It seems like not a month goes by without reports of data breaches involving passwords. It seems like there’s no hope to be had in constructing strong passwords. Over the past few years, you may have noticed this xkcd comic floating around the Internet. It attempts to explain why choosing a strong password is so difficult, and it offers a now (in)famous example of how to construct strong passwords. What’s at work here? How do we know the password (or passphrase) “correcthorsebatterystaple” is stronger than “Tr0ub4dor&3”? It all has to do with something known as password entropy.

**Password Entropy**

Entropy, as it turns out, isn’t exactly a simple concept, even for experts in information theory. We can try to approximate a simple definition, however. We can relate entropy to probability by stating that entropy measures how difficult it is for someone to guess a password—that is, the probability of guessing the password. In general, the higher the entropy (and the lower the probability), the harder it is to guess a password. Also, because we’re using computers here, we measure entropy using bits. For example, a password could have an entropy of 28 bits, as given in the xkcd comic. But, while 28 bits of entropy corresponds to roughly 268 million possibilities, this is pretty low entropy for a password.[1] We’ll come back to that later.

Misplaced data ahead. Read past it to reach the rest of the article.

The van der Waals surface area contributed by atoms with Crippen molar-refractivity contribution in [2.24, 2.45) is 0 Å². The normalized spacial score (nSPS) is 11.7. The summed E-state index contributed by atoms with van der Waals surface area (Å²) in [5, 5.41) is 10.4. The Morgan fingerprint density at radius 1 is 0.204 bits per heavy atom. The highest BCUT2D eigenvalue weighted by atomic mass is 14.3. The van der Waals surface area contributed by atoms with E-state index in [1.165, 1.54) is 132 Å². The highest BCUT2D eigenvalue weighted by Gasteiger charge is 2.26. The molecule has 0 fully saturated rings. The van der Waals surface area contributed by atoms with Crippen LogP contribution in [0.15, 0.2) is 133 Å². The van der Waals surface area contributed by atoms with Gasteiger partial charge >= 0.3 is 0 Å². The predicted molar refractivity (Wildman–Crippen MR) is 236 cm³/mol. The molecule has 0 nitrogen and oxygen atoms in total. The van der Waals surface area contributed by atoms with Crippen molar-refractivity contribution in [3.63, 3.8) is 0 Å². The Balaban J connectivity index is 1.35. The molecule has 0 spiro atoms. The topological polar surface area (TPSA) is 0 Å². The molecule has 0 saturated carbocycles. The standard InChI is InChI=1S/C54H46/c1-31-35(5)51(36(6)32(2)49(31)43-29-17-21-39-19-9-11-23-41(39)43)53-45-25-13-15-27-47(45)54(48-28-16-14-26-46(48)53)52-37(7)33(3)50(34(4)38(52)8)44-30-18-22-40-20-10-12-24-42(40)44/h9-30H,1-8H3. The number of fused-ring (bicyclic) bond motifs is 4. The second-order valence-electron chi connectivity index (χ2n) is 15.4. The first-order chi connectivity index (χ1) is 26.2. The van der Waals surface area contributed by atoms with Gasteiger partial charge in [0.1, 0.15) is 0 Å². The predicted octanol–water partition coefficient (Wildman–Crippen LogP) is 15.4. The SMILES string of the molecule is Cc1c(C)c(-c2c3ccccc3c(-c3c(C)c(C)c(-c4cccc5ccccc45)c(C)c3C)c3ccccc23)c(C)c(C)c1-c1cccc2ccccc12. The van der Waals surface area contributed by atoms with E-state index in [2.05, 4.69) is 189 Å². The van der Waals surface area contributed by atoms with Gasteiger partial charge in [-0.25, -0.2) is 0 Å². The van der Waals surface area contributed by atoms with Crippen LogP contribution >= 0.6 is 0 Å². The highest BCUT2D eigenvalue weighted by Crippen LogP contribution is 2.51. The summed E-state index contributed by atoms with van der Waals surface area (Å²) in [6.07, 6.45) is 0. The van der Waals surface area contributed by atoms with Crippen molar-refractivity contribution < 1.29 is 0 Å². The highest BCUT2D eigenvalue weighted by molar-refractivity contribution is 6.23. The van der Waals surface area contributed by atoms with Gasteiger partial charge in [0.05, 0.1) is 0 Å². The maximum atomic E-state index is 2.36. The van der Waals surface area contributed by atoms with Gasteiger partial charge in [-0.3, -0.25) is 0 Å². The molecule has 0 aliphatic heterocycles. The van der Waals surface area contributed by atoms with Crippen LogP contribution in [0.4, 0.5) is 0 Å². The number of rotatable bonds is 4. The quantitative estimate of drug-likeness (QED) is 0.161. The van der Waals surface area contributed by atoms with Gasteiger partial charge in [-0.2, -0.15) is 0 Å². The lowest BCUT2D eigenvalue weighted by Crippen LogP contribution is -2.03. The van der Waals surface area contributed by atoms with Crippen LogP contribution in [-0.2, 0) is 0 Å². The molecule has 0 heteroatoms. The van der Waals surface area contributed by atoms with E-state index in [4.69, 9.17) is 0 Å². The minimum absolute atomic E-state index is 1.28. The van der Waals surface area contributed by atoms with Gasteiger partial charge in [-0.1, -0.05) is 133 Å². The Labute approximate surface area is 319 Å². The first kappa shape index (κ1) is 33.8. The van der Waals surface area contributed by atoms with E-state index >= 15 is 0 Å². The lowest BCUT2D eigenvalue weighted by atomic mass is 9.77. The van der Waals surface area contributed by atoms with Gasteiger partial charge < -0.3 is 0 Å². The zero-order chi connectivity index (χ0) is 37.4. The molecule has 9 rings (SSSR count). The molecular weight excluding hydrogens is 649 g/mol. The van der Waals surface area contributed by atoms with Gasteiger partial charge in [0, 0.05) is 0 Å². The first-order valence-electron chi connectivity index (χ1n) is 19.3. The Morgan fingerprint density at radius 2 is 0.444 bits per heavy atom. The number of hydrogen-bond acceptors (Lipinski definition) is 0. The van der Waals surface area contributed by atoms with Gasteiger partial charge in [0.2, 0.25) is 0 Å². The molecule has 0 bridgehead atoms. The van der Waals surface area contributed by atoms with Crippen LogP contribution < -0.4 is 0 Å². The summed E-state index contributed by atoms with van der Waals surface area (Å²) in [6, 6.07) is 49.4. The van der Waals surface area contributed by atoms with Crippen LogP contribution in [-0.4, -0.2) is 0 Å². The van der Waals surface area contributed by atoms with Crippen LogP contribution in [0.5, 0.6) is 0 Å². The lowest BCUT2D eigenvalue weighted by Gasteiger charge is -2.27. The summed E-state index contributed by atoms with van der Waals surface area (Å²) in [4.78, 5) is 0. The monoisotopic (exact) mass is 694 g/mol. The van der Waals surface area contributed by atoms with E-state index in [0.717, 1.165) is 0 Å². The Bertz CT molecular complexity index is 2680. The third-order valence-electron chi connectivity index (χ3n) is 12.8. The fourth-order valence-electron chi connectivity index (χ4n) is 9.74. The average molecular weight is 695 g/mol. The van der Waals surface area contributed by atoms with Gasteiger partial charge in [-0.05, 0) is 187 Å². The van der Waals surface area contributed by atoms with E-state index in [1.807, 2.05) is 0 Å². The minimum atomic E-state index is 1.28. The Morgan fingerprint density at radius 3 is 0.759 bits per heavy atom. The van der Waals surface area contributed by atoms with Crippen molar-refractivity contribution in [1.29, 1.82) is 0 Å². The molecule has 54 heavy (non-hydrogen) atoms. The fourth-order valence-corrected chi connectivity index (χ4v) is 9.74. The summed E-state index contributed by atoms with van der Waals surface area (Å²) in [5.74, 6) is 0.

But what makes “Tr0ub4dor&3” a bad password? Well, on the one hand it has low entropy, and on the other hand, it’s difficult to remember. That latter point seems straightforward. We want to make our passwords strong, so we try substituting symbols and using uncommon words, but this is where things break down. Generally, humans are bad at remembering things, especially if those things are long sequences of seemingly arbitrary symbols. This leads to frustration (e.g., multiple errors on password entry) and bad habits (e.g., writing down passwords). Supposing we had perfect retention, however, the more pernicious problem of entropy would remain.